The first portion of the Fund's legislation is based on FFL's seventeen years of work on college campuses to address the unmet needs of pregnant women, birthmothers, and parents. An FFL-inspired bill in Michigan served as the model for the Elizabeth Cady Stanton Pregnant and Parenting Student Services Act, which enjoyed bipartisan support and led to the creation of a core element of the Pregnancy Assistance Fund. Through a matching grant, institutions of higher education will develop resources for the underserved population of pregnant and parenting students, including birthmothers.[Note: There is some discrepancy as to the amount; while Feminists for Life reported $24 million, LifeNews reported $27 million. The Health and Human Services website confirms that $27 million is the correct total.]
The second section of the fund is devoted to teen mothers, and was largely shaped by the first section of the bill creating services for pregnant and parenting students and birthmothers in college.
The third portion of the bill is devoted to serving pregnant women who are victims of sexual assault, domestic violence, and stalking. FFL has a long record of activism for victims of violence. "As the only pro-life group active in the coalition to pass the Violence Against Women Act in 1995, and the only feminist organization to support the Unborn Victims of Violence Act, Feminists for Life is eager to see grantees working on behalf of this vulnerable population in need."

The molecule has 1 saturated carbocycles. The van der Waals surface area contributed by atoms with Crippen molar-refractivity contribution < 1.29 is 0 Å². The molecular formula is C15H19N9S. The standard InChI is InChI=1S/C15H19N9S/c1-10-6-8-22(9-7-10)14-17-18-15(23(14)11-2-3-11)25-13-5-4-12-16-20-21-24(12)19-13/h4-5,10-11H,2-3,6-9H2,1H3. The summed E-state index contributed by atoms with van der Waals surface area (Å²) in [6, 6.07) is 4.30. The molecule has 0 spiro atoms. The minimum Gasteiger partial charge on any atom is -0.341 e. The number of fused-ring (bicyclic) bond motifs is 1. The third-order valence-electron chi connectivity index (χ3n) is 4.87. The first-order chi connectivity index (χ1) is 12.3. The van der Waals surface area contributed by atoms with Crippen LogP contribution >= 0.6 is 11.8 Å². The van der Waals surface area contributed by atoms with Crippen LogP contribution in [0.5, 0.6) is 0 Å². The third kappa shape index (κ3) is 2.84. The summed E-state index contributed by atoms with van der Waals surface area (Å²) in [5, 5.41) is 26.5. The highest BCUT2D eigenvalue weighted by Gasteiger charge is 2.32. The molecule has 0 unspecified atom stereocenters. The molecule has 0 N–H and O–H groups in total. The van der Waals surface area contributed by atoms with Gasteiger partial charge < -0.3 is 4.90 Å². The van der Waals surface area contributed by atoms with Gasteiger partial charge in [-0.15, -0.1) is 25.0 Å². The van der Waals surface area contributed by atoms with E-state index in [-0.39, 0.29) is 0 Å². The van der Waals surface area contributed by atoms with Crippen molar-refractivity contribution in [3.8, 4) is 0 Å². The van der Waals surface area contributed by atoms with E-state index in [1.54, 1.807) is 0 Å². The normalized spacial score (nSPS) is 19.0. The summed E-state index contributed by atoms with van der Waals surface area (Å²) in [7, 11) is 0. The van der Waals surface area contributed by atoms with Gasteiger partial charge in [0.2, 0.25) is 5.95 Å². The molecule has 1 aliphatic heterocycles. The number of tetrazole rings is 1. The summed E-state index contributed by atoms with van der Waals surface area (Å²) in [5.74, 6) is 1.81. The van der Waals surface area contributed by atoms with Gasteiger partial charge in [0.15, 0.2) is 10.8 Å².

You'll recall that, when the funds were first announced, there was some suspicion on the part of pro-life leaders, who essentially argued that the Obama adminstration couldn't be trusted to ensure that this wouldn't become an abortion funding stream. The fact that FFL plans to work directly with universities in administering the program has alleviated my concerns in that regard for now.
This is a step in the right direction, but as Care Net president Melinda Delahoyde pointed out in a LifeNews.com article, it is only a small one. Compare the $27 million to Planned Parenthood's annual federal funding of $350 million. That's a fair criticism.
As for the criticisms by others in the article, I am unpersuaded. That abortion advocates describe the legislation as "common ground on abortion" and claim it for themselves is very annoying, but it is not a good reason to oppose the Fund. Nor is the fact that it addresses other women's issues in addition to abortion; as FFL president Serrin Foster puts it, "Oftentimes these issues overlap, especially when it comes to victims of coercion who are in high school, college, or living in poverty. The Pregnancy Assistance Fund is offering real help for the most vulnerable with long-lasting benefits for all."